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Drivers and riders who are travelling at inappropriate speeds – exceeding the speed limit or driving too fast for the conditions – are more likely to be involved in a collision and their higher speed means the collision will cause more severe injuries, to themselves and/or to other road users.

What to do if you have concerns about speeding on local roads?

Your local council is responsible for setting local speed limits. You can find out how to contact them on the Government website.

If you have concerns about someone speeding then you can report the incident to the police, phone 101 or report the incident online.

How can I report an incident?

If you witness dangerous driving, you can report a bad driver to the police. Call 999 if the dangerous driving is in progress and you think that the driver could cause serious injury to themselves or others. If you are reporting after the incident, phone 101 or report the incident online.

If you have footage of the incident on a dashcam, you can submit this footage, too. Operation SNAP allows members of the public to submits photo or video evidence relating to traffic offences. It operates throughout Wales and through certain police force areas in England. You can find your local police force here.

Why is speeding dangerous?

Exceeding the speed limit and travelling too fast for the conditions were assigned by police officers as contributing to 27 per cent of fatal collisions in 2022, as well as 14 per cent of collisions in which a serious injury occurred and 12 per cent of total collisions.

In Great Britain in 2022, 303 people were killed in collisions involving someone exceeding the speed limit, with a further 2,180 people seriously injured and 5,648 slightly injured. A further 131 people died when someone was travelling too fast for the conditions.

Inappropriate speed also magnifies other driver errors, such as driving too close or driving when tired or distracted, increasing the chances of these types of behaviour causing a collision.

Do most crashses happen on high-speed roads?

Two thirds of collisions in which people are killed or seriously and slightly injured happen on roads with a speed limit of 30mph or less.

Table 1: People killed or injured in collisions on GB roads in 2022, depending on speed limit.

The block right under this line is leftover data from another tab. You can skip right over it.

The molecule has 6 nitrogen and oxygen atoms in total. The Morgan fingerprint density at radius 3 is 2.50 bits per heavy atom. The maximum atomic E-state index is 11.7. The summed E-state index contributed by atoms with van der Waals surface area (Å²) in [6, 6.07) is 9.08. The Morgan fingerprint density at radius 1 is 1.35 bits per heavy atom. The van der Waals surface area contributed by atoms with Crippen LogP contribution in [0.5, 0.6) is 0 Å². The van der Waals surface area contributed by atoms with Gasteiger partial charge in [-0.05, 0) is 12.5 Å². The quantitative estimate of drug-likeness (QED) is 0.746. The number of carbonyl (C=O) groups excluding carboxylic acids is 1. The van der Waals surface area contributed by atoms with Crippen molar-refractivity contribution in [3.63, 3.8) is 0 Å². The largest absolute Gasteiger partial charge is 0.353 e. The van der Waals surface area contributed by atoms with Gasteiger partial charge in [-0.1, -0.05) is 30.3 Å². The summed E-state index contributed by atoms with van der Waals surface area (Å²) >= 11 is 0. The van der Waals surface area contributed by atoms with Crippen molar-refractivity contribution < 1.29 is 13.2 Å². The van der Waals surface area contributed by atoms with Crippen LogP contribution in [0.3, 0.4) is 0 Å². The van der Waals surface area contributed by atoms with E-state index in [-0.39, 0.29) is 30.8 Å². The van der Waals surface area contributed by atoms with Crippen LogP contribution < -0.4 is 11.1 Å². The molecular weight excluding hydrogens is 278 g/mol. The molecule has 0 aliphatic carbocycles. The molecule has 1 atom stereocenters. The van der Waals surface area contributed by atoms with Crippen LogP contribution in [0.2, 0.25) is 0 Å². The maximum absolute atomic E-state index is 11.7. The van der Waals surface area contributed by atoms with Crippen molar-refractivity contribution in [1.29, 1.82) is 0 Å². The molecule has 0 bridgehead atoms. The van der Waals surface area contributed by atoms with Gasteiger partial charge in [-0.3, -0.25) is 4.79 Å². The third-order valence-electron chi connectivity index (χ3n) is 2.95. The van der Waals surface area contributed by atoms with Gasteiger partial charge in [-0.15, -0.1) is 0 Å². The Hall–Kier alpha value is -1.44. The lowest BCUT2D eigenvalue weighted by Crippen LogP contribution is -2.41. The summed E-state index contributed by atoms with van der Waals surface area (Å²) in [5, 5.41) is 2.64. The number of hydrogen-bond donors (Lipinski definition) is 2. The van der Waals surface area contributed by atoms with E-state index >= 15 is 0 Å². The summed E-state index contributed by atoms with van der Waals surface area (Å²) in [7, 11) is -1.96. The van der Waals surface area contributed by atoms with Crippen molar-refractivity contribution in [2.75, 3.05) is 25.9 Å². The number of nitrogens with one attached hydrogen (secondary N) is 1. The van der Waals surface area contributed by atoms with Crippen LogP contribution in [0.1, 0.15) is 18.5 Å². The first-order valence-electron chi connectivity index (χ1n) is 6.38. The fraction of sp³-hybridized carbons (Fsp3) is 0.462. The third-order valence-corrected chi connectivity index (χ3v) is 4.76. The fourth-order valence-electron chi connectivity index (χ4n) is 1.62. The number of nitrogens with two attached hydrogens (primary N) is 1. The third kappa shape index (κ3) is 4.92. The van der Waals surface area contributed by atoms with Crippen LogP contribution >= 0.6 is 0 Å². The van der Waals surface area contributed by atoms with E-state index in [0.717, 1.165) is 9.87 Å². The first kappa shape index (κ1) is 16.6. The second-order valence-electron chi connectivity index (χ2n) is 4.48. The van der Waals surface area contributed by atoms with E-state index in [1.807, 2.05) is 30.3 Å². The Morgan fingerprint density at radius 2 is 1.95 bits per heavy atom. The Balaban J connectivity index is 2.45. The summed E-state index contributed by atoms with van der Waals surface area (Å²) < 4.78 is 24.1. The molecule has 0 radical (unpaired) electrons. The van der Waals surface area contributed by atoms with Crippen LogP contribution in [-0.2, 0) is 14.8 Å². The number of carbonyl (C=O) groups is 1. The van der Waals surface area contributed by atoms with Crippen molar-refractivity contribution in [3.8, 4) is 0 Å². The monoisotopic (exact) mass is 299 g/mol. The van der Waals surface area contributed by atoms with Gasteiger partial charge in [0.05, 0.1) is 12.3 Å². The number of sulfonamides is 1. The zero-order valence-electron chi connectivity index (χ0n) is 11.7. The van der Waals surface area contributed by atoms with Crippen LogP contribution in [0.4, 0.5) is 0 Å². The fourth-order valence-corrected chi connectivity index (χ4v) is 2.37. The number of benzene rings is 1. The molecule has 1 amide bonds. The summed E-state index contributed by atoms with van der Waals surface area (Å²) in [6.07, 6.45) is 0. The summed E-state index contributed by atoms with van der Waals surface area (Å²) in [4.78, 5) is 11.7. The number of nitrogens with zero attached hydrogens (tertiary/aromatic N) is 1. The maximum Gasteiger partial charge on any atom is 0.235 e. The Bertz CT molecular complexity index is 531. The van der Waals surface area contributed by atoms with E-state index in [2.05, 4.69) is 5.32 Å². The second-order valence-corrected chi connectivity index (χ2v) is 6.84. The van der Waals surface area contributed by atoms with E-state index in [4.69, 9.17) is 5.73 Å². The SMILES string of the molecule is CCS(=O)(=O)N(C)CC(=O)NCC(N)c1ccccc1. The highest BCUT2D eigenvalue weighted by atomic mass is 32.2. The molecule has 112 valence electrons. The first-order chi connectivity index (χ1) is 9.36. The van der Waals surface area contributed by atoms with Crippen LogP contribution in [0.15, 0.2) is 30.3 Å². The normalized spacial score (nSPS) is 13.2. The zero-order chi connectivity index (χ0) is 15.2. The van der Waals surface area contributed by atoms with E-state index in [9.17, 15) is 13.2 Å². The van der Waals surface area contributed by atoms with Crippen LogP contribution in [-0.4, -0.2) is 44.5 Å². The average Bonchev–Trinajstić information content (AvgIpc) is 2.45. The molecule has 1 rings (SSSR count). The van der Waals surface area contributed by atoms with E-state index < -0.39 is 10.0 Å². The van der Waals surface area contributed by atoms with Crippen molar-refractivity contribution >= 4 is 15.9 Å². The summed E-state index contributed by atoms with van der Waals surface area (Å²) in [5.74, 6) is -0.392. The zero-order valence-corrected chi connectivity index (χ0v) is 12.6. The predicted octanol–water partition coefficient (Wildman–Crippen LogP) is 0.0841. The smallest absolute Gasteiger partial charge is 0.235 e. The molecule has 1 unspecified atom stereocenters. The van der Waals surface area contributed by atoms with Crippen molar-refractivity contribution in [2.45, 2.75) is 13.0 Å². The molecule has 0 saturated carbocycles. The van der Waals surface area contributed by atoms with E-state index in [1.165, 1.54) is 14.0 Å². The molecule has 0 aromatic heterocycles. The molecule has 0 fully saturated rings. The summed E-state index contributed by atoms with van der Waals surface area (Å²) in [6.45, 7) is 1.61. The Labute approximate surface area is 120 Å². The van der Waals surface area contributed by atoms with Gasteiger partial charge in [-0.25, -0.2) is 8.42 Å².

Speed limit Killed Seriously injured Slightly injured
20mph or less 68 3,192 18,453
30mph 532 13,890 69,727
All other roads (30mph+, including motorways) 1,111 10,949 17,558


Cyclists are also vulnerable in built-up areas, with more than half of cyclist deaths (59 of 97) and serious cyclist casualties (3,969 of 4,469) occurring on built-up roads.

This is why the Department for Transport encourages traffic authorities to consider the introduction of more 20mph limits and zones, over time, in urban areas and built-up village streets that are primarily residential, to ensure greater safety for cyclists and pedestrians. RoSPA also encourages planners to pay attention to lower speeds in built-up areas, with active travel like walking and cycling promoted as a positive option.

Active Travel

The Hub is divided into different sections for each audience, as well as having a section dedicated to policy and research. Find out more about our Active Travel Hub here:

What can be done to tackle speeding?

A coordinated speed management strategy must include education, training and publicity (ETP), highway engineering and design, vehicle engineering, and enforcement measures.

Based on our experience in fleet safety, we also know that employers have a powerful role to play in influencing employee driver attitudes and behaviour. Ultimately, all drivers and riders need to be persuaded that driving at inappropriate speeds is not a minor, technical offence that everyone commits, but a serious, dangerous and anti-social activity.

Active Travel

The Hub is divided into different sections for each audience, as well as having a section dedicated to policy and research. Find out more about our Active Travel Hub here:


We also have a range of practical solutions for professionals involved in road safety management, including vehicle-activated speed signs and road safety engineering training. Our fleet driver training and the work of our volunteer RoSPA Advanced Drivers and Riders groups also address speeding.

Top ten tips to stay within the limit

Helping motorists to stay within the speed limit

20mph zones and speed limits

Providing detailed information on 20mph zones and limits

Speed cameras

An in-depth guide to speed cameras

Inappropriate speed

Information on inappropriate speed and its repercussions

RoSPA’s Community Speed Complaint Guide

A guide to assist those with concerns about speeding motorists in their community

Road safety engineering courses

Recognised training courses for road safety engineers and technicians

Fleet driver training

RoSPA has a range of training courses for those who get behind the wheel for work

RoSPA Advanced Drivers and Riders

More than 65 local groups prepare drivers and riders to take the ultimate Advanced Test

Contact Us

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+44 (0)121 248 2000
+44 (0)121 248 2001
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